What Australian shares are available on Sharesies?
Since 2017, we’ve given over 350,000 investors access to the NZ and US share markets—now, we’re giving you even more choice and control with the launch of Australian shares on Sharesies!
We’ve added thousands of companies and exchange-traded funds (ETFs) listed on the Australian Securities Exchange (ASX), giving you the opportunity to diversify your investments, invest in businesses that are close to your home and heart, and have your NZ, US, and Australian shares all in one beautiful place! 🍍
Let’s start by looking at the Australian share market and what you can invest in on Sharesies. If you’re curious about how your orders for Australian shares get processed, check out our behind-the-scenes explainer.
A brief history of the ASX
The Australian share market started in the 1800s, with the Sydney Stock Exchange established in 1871. One of the earliest listed companies on the exchange was Westpac (then known as the Bank of New South Wales), which you can still invest in today!
Other stock exchanges in the states’ capital cities—Hobart, Brisbane, Melbourne, Adelaide, and Perth—opened in the 1880s. All these exchanges came together over a century later in 1987 to form the Australian Stock Exchange. In 2006, the Australian Stock Exchange merged with the Sydney Futures Exchange to become the Australian Securities Exchange, reflecting the range of investments offered on the exchange.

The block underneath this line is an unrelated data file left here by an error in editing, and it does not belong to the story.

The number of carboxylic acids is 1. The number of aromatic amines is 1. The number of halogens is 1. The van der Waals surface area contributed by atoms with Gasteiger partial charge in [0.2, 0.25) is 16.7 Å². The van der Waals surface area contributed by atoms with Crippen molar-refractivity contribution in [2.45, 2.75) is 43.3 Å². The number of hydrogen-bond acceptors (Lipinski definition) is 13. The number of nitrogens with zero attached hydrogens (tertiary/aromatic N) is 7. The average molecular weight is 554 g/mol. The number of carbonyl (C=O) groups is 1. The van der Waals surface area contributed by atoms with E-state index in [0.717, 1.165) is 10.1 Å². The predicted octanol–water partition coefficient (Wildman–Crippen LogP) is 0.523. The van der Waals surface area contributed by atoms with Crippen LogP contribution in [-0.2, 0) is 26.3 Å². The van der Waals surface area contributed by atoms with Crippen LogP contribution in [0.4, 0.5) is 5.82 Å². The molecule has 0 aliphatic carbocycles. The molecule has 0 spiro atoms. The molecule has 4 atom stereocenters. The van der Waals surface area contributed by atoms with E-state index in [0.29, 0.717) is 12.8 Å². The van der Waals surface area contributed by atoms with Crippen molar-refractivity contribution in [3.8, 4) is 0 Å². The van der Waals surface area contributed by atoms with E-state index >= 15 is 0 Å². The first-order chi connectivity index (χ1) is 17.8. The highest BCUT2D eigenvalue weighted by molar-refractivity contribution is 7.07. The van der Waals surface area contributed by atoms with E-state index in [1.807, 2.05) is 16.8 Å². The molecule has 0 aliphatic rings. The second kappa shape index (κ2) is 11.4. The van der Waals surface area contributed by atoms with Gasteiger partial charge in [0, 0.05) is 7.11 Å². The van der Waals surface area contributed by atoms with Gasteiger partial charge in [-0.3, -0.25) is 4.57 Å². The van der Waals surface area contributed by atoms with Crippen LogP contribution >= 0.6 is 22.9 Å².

What kind of investments are available on the ASX?
Companies listed on the ASX cover industries such as banking, food, media, retail, and transport, among others. You’ll recognise a bunch of names, including:
Woolworths (who owns Countdown here in NZ)
You can even invest in the ASX company itself!
Some companies on the ASX are also listed on the New Zealand Stock Exchange (NZX). If a company is listed on more than one exchange, it’s dual listed.
You’re also able to invest in exchange-traded funds (ETFs), from fund providers like:
SPDR (Standard & Poor’s Depositary Receipt)—sometimes pronounced ‘spiders’.
These ETFs range from funds that track the 200 largest companies on the ASX, right through to a global portfolio of sustainable and ethical companies. ETFs can give you exposure to lots of different regions, asset classes, and industries (to name a few).
Wrapping up 🌯
We hope this has given you some insight into Australian shares. If you have any questions or feedback, email us at email@example.com!
Ok, now for the legal bit
Investing involves risk. You aren’t guaranteed to make money, and you might lose the money you start with. We don’t provide personalised advice or recommendations. Any information we provide is general only and current at the time written. You should consider seeking independent legal, financial, taxation or other advice when considering whether an investment is appropriate for your objectives, financial situation or needs.